John Kyle was still teaching virtually up to his death in 1958, when a tribute in the Province newspaper described him as “an outstanding educationalist and one of the most influential men in the history of British Columbia Arts and Crafts.”

Friday 2 July 2021

History Corner ~ June 2021 ~ by John Lover


VSC member Nirmala Greenwell recently brought to our attention a book entitled “From Cordwood to Campus.” The author was Ursula Jupp, born in the Scilly Isles and brought here with her parents in the early 1900s. She was to become a well-known writer/historian, who made a big contribution to preserving Saanich history.

This volume offers a fascinating account of the history of Gordon Head. It chronicles the development of the area from its days as a primeval forest, through the time when its fertile soil was cultivated to yield phenomenal flower and strawberry growing, to the era of World War II with the construction of an Army Camp and the subsequent sale of this site to establish the nucleus of the present University of Victoria.

Nirmala noticed the book was illustrated by an artist named Mary Allard, and wondered if Mary had any association with our club. Indeed, she had, and Mary is still remembered by a few of our long-time members. A notable reminiscence comes from Kathleen Metcalfe, who, as a new member having inherited the role of treasurer, was firmly told by a stern Mary that she was “too young for the job.”

Mary was born in Scotland in 1907 and was a graduate of the University of Saskatchewan. Remembered as an influential figure in our club and as a great organizer and scribe, she became interested in our history and the records show that she produced some of the earliest pamphlets on the subject. Her obituary shows her to have been a lady of wide cultural interests and activities.

Apart from her work as a book illustrator, Mary became recognized as a very able and talented watercolour artist, noted for her paintings of sea and landscapes, and scenes featuring lonely indigenous totems. The attached illustration features orcas in the Strait of Juan da Fuca. It is dominated primarily by white and blue with the orcas standing out through the stark black and white of their bodies. It also suggests that from her residence in Rithet Street, close to the waterfront in James Bay, she was able to enjoy the views across the Strait to the Olympic Mountains. 

Mary attended an annual paint-out at Cowichan as recently as 1984, finally resigning from the Club in 1990. She passed away in Victoria in 1995, at the age of 88 years. 

Sunday 20 June 2021

VSC Artist of the Week ~ Myra Baynton

Travel is what excites me...the people, the sights, the sounds, the food! Wherever I go I have my sketchbook, pens and watercolors with me. A few years ago, in Myanmar, I was inspired by this grandmother and grandson on their way to market and wanted to capture this universal relationship.

See more of Myra's work here:

Saturday 12 June 2021

Artist of the Week ~ Mike Pipes

Mike Pipes began painting in 2018 in retirement after a gap of 60 years from High School days. 

Over the past 3 years, Mike has worked primarily in watercolour. In September 2020 he became a member of the VSC and Treasurer in 2021.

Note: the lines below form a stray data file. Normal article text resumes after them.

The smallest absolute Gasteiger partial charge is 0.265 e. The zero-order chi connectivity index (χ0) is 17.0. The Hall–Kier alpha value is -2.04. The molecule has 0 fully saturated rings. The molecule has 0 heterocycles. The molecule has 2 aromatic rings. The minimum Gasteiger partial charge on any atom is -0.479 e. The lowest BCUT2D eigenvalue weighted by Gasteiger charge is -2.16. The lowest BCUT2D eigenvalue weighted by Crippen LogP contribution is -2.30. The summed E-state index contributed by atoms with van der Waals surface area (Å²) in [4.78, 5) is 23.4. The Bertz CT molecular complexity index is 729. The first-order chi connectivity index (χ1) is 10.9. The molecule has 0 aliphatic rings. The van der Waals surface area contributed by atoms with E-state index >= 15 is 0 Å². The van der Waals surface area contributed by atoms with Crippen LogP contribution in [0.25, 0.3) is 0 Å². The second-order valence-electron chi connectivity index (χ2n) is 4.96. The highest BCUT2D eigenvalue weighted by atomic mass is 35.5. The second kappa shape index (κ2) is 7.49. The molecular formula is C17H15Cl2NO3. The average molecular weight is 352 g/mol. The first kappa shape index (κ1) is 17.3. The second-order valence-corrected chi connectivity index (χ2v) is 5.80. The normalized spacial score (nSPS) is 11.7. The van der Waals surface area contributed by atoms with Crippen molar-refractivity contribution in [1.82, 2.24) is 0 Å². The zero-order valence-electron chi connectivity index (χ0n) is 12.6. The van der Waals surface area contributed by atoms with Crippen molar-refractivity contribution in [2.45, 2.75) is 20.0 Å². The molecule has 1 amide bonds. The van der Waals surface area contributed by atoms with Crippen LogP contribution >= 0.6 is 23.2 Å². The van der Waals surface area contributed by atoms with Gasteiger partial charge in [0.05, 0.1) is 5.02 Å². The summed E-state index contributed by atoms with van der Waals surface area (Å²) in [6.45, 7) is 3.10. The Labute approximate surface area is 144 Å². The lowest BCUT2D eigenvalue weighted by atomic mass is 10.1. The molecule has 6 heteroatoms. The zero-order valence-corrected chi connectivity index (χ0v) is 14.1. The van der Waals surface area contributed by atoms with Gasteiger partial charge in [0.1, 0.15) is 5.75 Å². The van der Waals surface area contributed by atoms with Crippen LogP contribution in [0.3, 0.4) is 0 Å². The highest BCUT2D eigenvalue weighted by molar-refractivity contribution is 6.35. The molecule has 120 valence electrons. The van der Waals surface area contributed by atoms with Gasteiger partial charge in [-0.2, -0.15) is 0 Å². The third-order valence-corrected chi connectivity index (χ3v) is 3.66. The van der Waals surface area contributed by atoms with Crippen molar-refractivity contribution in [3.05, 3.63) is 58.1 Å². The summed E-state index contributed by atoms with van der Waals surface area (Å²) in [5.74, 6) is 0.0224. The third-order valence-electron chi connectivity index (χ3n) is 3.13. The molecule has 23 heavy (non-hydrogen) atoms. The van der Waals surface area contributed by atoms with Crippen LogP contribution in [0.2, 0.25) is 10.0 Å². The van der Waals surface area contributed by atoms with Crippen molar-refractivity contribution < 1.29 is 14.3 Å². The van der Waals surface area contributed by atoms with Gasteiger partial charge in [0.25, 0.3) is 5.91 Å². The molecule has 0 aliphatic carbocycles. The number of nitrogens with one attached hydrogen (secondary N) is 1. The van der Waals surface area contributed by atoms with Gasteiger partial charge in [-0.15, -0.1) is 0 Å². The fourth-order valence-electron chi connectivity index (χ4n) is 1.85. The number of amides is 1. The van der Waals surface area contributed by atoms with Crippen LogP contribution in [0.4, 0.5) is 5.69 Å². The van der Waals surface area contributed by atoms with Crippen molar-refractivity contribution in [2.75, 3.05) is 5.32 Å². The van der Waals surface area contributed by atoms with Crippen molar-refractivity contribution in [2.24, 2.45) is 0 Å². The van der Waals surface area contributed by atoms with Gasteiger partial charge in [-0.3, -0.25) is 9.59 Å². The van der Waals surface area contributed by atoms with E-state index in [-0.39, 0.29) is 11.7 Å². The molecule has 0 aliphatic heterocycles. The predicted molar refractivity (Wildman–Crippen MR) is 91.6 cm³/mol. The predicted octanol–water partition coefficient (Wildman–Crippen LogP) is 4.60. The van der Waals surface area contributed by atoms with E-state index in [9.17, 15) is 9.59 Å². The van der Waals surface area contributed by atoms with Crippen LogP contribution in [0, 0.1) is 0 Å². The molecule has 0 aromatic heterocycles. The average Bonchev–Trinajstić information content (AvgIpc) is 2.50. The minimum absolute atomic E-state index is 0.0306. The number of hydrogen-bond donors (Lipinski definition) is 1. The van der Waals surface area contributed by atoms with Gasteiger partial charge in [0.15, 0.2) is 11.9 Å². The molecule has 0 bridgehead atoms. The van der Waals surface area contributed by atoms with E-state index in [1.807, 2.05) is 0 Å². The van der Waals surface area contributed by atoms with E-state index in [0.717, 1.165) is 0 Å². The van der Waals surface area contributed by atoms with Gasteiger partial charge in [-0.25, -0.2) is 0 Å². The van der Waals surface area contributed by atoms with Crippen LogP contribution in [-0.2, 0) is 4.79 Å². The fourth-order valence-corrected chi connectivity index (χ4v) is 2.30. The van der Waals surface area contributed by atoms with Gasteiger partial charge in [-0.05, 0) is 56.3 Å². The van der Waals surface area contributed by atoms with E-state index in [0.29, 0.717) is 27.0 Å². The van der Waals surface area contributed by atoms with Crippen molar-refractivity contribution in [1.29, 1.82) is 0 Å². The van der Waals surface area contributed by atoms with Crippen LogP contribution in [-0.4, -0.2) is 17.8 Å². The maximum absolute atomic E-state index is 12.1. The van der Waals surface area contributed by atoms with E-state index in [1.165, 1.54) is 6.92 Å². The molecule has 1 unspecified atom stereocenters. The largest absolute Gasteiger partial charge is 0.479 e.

Most of the paintings in ½ sheet framed to 24” x 18"
Clockwise from top left: 

  • Montague Marine Park on Galliano
  • Cattle Point
  • Playfair Park
  • Mount Douglas Park

Sunday 6 June 2021

Artist of the Week ~ Joan Head

This week we are featuring Joan Head. Find her on Instagram @paintingsbyjoanhead

"These Fluevog shoes, designed in honour of Dr. Bonnie Henry, continue to guide us through the pandemic in sight of brighter days.
Thank you Dr. Bonnie Henry, BC’s Chief Provincial Health Officer, for being kind and calm and keeping us safe!
I find myself immersed in my palette when I am painting a meaningful subject. This is my definition of inspiration.
This painting was completed on June 5th, 2020.. "

Friday 4 June 2021

VSC History Corner ~ May 2021


History Corner
by John Lover

By the mid 1930s there were signs that the Island Arts and Craft Society was losing some of the vigour of its golden years of the 1920s. The excitement of the 1932 Modern Room venture now seemed a distant memory with the stars of that “modernist” surge – Carr, Maynard, Shadbolt, Hembroff and Uhthoff – having now moved in other directions. Furthermore, there was a vacuum in leadership now that many of the pioneers of the organization like Gore, Maclure and Pemberton had passed away.
More evidence of a crisis came in 1937 when a special meeting was convened to confront the fact that the Society was unable to meet the cost of maintaining its clubrooms. A motion for the organization to continue was passed, albeit on a split vote, and the stalwart Josephine Crease was tasked with seeking out someone of the stature needed to lead the quest for revitalization. Her choice fell on the Reverend Robert Connell, a public figure in his own right, no stranger to the Society and, due to various twists of fate, now readily available for a new mission.   
Connell was born of Scottish parents in Liverpool, England, in 1871, and came to Canada at the age of 17. After work in various short-term jobs, he was ordained into the priesthood in 1895 and, following his marriage, moved to Victoria in 1901 as a vicar, thence retiring from the pulpit in 1923.